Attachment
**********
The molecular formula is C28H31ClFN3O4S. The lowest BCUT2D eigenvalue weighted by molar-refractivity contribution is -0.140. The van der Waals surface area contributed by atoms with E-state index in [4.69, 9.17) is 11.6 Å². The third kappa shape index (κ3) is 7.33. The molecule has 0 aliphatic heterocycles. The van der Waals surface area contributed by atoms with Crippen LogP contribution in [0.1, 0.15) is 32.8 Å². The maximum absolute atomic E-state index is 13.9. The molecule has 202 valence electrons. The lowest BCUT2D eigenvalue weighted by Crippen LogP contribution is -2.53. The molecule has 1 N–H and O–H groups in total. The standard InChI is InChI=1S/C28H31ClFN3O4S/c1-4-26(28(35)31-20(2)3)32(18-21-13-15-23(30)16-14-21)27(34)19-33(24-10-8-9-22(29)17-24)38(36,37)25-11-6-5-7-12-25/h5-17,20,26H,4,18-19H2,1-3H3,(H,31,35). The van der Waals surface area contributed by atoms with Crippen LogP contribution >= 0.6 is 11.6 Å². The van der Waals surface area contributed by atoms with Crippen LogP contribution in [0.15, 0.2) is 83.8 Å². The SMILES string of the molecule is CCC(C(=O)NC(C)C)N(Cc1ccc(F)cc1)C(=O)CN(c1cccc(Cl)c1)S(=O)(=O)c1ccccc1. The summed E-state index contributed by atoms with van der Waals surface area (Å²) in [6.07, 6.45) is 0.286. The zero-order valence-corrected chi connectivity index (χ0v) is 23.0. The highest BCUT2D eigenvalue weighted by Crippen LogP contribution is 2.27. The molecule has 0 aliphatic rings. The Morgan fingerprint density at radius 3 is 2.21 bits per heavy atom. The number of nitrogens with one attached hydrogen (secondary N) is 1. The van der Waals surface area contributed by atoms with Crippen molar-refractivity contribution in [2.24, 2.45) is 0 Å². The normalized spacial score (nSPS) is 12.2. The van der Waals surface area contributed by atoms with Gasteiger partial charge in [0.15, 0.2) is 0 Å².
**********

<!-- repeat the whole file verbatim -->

The molecular formula is C28H31ClFN3O4S. The lowest BCUT2D eigenvalue weighted by molar-refractivity contribution is -0.140. The van der Waals surface area contributed by atoms with E-state index in [4.69, 9.17) is 11.6 Å². The third kappa shape index (κ3) is 7.33. The molecule has 0 aliphatic heterocycles. The van der Waals surface area contributed by atoms with Crippen LogP contribution in [0.1, 0.15) is 32.8 Å². The maximum absolute atomic E-state index is 13.9. The molecule has 202 valence electrons. The lowest BCUT2D eigenvalue weighted by Crippen LogP contribution is -2.53. The molecule has 1 N–H and O–H groups in total. The standard InChI is InChI=1S/C28H31ClFN3O4S/c1-4-26(28(35)31-20(2)3)32(18-21-13-15-23(30)16-14-21)27(34)19-33(24-10-8-9-22(29)17-24)38(36,37)25-11-6-5-7-12-25/h5-17,20,26H,4,18-19H2,1-3H3,(H,31,35). The van der Waals surface area contributed by atoms with Crippen LogP contribution >= 0.6 is 11.6 Å². The van der Waals surface area contributed by atoms with Crippen LogP contribution in [0.15, 0.2) is 83.8 Å². The SMILES string of the molecule is CCC(C(=O)NC(C)C)N(Cc1ccc(F)cc1)C(=O)CN(c1cccc(Cl)c1)S(=O)(=O)c1ccccc1. The summed E-state index contributed by atoms with van der Waals surface area (Å²) in [6.07, 6.45) is 0.286. The zero-order valence-corrected chi connectivity index (χ0v) is 23.0. The highest BCUT2D eigenvalue weighted by Crippen LogP contribution is 2.27. The molecule has 0 aliphatic rings. The Morgan fingerprint density at radius 3 is 2.21 bits per heavy atom. The number of nitrogens with one attached hydrogen (secondary N) is 1. The van der Waals surface area contributed by atoms with Crippen molar-refractivity contribution in [2.24, 2.45) is 0 Å². The normalized spacial score (nSPS) is 12.2. The van der Waals surface area contributed by atoms with Gasteiger partial charge in [0.15, 0.2) is 0 Å².